Updated: July 14, 2021 7:23:48 am
The Delhi Transport Corporation (DTC) has landed in controversy over the recommendation of a committee constituted by Lt Governor Anil Baijal to cancel a mega contract pertaining to the maintenance of 1,000 low-floor AC buses over a number of “procedural lapses”.
The Rs 3,412 crore annual maintenance contract (AMC) would have lasted 12 years, but the committee has suggested that a fresh tender be floated with several changes. The AAP-led government has not yet scrapped the contract, which was cleared by the corporation’s board in November 2020.
On Monday (July 12), the BJP wrote to the L-G, demanding a CBI investigation into the matter.
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Last year, the DTC floated two separate tenders for the purchase and AMC of 1,000 low-floor AC buses. Under the purchase contract, the buses would be covered by a three-year warranty; however, the AMC was supposed to kick in from day one, immediately after the buses were commissioned.
This decision was questioned by certain members of the DTC’s board in a meeting on November 27. Later, Delhi BJP leader Vijender Gupta started questioning the deal.
On the question of separate tenders for the purchase and AMC, DTC said that a composite tender covering both purchase and AMC for the vehicles had failed to yield results in the past. Very few players participated in the bidding process; as a result, new buses had continued to elude the corporation which last augmented its fleet back in 2008.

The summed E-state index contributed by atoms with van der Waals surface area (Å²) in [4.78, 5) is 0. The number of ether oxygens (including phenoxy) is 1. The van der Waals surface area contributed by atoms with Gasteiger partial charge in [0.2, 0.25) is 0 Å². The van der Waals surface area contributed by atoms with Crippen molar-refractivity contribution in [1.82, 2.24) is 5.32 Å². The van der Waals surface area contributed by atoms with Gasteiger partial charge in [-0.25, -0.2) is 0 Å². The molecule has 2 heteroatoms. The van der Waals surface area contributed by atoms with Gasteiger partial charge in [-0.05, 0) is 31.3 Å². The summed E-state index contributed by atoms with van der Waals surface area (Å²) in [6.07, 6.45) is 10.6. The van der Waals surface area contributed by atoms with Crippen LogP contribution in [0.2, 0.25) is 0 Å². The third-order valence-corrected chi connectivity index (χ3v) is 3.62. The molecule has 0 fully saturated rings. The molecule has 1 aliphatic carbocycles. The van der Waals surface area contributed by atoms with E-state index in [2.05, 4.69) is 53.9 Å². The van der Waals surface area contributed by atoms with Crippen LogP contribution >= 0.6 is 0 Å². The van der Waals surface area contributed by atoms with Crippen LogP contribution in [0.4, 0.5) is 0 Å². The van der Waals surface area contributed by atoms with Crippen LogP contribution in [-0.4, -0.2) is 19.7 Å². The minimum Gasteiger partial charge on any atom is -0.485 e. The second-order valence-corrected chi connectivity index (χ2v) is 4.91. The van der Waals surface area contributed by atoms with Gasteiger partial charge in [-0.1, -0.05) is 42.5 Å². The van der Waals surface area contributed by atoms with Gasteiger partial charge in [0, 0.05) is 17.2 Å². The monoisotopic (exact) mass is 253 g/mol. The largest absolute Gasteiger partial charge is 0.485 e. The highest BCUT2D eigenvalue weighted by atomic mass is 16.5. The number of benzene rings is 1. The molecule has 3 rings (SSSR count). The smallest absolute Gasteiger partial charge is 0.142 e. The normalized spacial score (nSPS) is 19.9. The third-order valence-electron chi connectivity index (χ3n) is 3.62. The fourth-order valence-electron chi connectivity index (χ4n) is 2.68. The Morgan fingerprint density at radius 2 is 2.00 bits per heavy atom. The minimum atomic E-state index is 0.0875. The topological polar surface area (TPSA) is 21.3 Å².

On the question of the AMC coming into effect from day one when the usual manufacturer’s warranty for the buses would also be available, the DTC has maintained that the warranty does not cover some costs, such as those of consumables like spark plugs, HT cables, filters, fan belts, lubricants, coolants, batteries, tyres, brake pads, brake drums, brake liners, etc., all of which are required for regular maintenance of buses once they start running.
The warranty, as defined in the purchase tender, says that for the first three years, the companies delivering the buses “will be responsible for any defect or failure of buses or equipment provided in these buses due to defective design, material or workmanship, for a period of three years or operation of buses up to 2,10,0000-km.
“The rectification/ replacement of failed components/ equipment will have to be undertaken by the Contractor free of charge at purchaser’s (DTC) workshop/ depot.”
The L-G formed the three-member committee on June 16, based on a reference from the anti-corruption branch.
On the committee were Principal Secretary (Transport) Ashish Kundra, Principal Secretary (Vigilance) K R Meena, and former IAS officer O P Agarwal.
The panel was mandated to “examine irregularities, if any, vitiate the tendering process and if yes, whether there is any criminal misconduct attributable to public officials”.
It was also asked to analyse whether the due process under the General Financial Rules (GFR) and the Procurement Manual 2017, which govern all such contracts, were followed.
Four days before the committee was formed, the purchase and the AMC contracts were put on hold by Transport Minister Kailash Gahlot.
Key findings of panel
The committee found that the AMC tender was “flawed”, as it allowed the participation of only two players that won the contract to supply the buses as well. This meant that the DTC may have ended up signing a deal that was “inflated”, and which eventually would cost the public exchequer.